Ray Sturm is the co-founder of RealtyShares, a company that allows accredited investors to crowdfund real estate transactions. The company is also one of the first in the real estate space to accept bitcoin as a currency for purchases.
Bitcoin is a virtual “cryptocurrency” that has its own valuation and exchanges. Tech pundits have debated the value of bitcoin, with some calling it a revolution in monetary exchange, while others have questioned its legitimacy and potential for widescale adoption.
Concept of bitcoin image via Shutterstock.
At Real Estate Connect San Francisco, Sturm will talk about the rise of bitcoin, and its potential impact on real estate. With the recent resurgence of the currency, this is sure to be a discussion not to be missed.
Inman: What’s the most disruptive force changing the economy and consumer behavior and why?
RS: The emergence of a true sharing economy is in the midst of completely changing the way both businesses and consumers think about the world. From Uber X to Airbnb to crowdfunding platforms like RealtyShares, technology has reduced transaction costs to a degree that makes sharing (selling) assets and services easier than ever.
Inman: Every day there are more services described as “Uber for X.” Do you think this trend will continue? If so, what’s next? If no, why not?
RS: It will absolutely continue, as incumbents in a number of fields are challenged by new entrants who expose subpar products in services. These traditional powers are going to face a choice in the old saying of, “If you don’t like change, you’re going to like irrelevance even less.” They’ll have to get better or eventually get out of the way.
Inman: What’s the one trend you’re keeping an eye on for 2015 and why?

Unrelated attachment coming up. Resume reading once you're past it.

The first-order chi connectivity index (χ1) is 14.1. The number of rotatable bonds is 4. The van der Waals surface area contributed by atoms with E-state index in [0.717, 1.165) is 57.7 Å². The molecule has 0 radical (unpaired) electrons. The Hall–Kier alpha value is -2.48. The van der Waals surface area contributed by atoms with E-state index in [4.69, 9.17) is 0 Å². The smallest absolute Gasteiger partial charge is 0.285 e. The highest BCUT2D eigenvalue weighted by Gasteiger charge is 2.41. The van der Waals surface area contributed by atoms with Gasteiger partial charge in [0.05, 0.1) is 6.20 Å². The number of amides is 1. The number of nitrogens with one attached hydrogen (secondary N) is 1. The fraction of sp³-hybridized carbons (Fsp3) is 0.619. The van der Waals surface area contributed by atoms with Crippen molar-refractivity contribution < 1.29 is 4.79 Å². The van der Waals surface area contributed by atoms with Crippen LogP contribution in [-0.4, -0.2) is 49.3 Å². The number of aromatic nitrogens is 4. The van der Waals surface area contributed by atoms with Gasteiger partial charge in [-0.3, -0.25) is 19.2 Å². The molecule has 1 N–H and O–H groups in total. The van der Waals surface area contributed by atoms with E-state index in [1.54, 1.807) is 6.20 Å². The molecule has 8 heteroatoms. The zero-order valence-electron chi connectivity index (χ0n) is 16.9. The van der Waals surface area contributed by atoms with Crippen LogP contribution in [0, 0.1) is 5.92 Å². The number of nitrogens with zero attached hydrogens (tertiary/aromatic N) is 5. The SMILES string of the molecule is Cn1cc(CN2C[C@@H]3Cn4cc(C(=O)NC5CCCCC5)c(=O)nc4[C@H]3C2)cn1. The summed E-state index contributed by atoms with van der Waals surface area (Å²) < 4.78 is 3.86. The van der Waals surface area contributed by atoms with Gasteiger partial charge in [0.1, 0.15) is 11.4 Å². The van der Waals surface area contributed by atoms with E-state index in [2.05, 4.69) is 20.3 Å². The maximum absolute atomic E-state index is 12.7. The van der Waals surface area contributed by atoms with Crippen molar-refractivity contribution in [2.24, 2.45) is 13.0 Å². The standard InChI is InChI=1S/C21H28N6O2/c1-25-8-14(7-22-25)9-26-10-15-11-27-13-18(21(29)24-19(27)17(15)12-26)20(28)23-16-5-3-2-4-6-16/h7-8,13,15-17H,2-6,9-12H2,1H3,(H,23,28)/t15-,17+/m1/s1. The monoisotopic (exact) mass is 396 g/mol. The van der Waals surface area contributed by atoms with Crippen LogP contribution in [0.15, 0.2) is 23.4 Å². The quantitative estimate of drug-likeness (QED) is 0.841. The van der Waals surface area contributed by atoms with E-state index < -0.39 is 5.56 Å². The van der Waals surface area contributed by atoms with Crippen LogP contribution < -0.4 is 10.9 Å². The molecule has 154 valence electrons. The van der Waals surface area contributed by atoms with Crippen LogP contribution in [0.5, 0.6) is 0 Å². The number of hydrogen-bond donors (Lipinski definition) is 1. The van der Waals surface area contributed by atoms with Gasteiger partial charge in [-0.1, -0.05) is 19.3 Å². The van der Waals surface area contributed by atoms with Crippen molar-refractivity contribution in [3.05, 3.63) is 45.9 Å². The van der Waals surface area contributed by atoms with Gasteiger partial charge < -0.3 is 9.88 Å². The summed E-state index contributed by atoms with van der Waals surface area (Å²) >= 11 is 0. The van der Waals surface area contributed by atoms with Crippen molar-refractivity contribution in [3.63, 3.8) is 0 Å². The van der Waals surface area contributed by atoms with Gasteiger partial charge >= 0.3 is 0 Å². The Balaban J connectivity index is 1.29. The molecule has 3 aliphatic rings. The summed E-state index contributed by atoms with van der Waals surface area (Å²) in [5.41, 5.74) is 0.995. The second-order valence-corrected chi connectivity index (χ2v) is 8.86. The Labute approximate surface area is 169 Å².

RS: With so many great technologies coming to market that help change real estate, I’m keeping an eye on how many of these companies will start to be acquired vs. trying to build great companies on their own. Some fields are getting very competitive, which naturally leads to consolidation. Will one of the traditional names in real estate make a splash with a big acquisition that demonstrates a desire to be more forward-thinking? I’m curious to see it play out over the next year or so!
Inman: What is the one thing real estate needs to do to innovate on the consumer experience?
RS: While there has been a proliferation of great sites like Zillow and Trulia, I’m not sure the real estate world appreciates how much smarter and more knowledgeable the consumer has become as a result of all the new information out there today. Big data has brought transparency to many industries, and real estate is no exception. I constantly have customers who work in completely different fields now pulling their own comps and asking great questions about valuation, etc. The customer is getting smarter, and in order to continue to attract them as (paying) customers, we all need to get smarter and more knowledgeable, too. I think this is good for everyone.
Inman: What’s the most important takeaway of your talk at Real Estate Connect?
RS: While they may seem like fads at first, new technologies like bitcoin that didn’t at first apply to real estate have had and will continue to have a significant impact on the industry. I’ll tell you why.
Overseas property finance is in increasing demand, particularly from Asian investors, says a leading provider.
Vault image via Shutterstock.
Conn tells OPP Connect, “We are very busy with people from Asia buying abroad. We are getting increasing inquiries from people in Singapore, Hong Kong and China. They are looking to buy not just in the U.K., but also in other parts of Europe.